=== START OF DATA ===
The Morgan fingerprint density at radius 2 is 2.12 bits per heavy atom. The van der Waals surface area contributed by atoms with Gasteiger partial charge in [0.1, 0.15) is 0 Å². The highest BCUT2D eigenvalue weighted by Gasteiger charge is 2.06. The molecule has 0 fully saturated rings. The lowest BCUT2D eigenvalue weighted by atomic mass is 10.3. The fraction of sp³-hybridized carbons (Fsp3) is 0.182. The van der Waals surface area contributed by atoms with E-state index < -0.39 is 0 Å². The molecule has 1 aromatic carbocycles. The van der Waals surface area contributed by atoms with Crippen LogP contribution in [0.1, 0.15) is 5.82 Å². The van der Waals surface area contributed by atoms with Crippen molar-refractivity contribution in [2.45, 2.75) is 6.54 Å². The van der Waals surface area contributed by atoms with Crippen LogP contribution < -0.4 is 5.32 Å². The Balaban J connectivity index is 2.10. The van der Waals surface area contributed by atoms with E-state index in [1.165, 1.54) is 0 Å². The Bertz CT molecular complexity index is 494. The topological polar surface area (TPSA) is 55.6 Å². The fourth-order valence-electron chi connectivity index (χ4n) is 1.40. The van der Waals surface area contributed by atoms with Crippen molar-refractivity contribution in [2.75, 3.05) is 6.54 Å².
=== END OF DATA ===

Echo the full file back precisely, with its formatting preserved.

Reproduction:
The Morgan fingerprint density at radius 2 is 2.12 bits per heavy atom. The van der Waals surface area contributed by atoms with Gasteiger partial charge in [0.1, 0.15) is 0 Å². The highest BCUT2D eigenvalue weighted by Gasteiger charge is 2.06. The molecule has 0 fully saturated rings. The lowest BCUT2D eigenvalue weighted by atomic mass is 10.3. The fraction of sp³-hybridized carbons (Fsp3) is 0.182. The van der Waals surface area contributed by atoms with E-state index < -0.39 is 0 Å². The molecule has 1 aromatic carbocycles. The van der Waals surface area contributed by atoms with Crippen LogP contribution in [0.1, 0.15) is 5.82 Å². The van der Waals surface area contributed by atoms with Crippen molar-refractivity contribution in [2.45, 2.75) is 6.54 Å². The van der Waals surface area contributed by atoms with Crippen LogP contribution < -0.4 is 5.32 Å². The Balaban J connectivity index is 2.10. The van der Waals surface area contributed by atoms with E-state index in [1.165, 1.54) is 0 Å². The Bertz CT molecular complexity index is 494. The topological polar surface area (TPSA) is 55.6 Å². The fourth-order valence-electron chi connectivity index (χ4n) is 1.40. The van der Waals surface area contributed by atoms with Crippen molar-refractivity contribution in [2.75, 3.05) is 6.54 Å².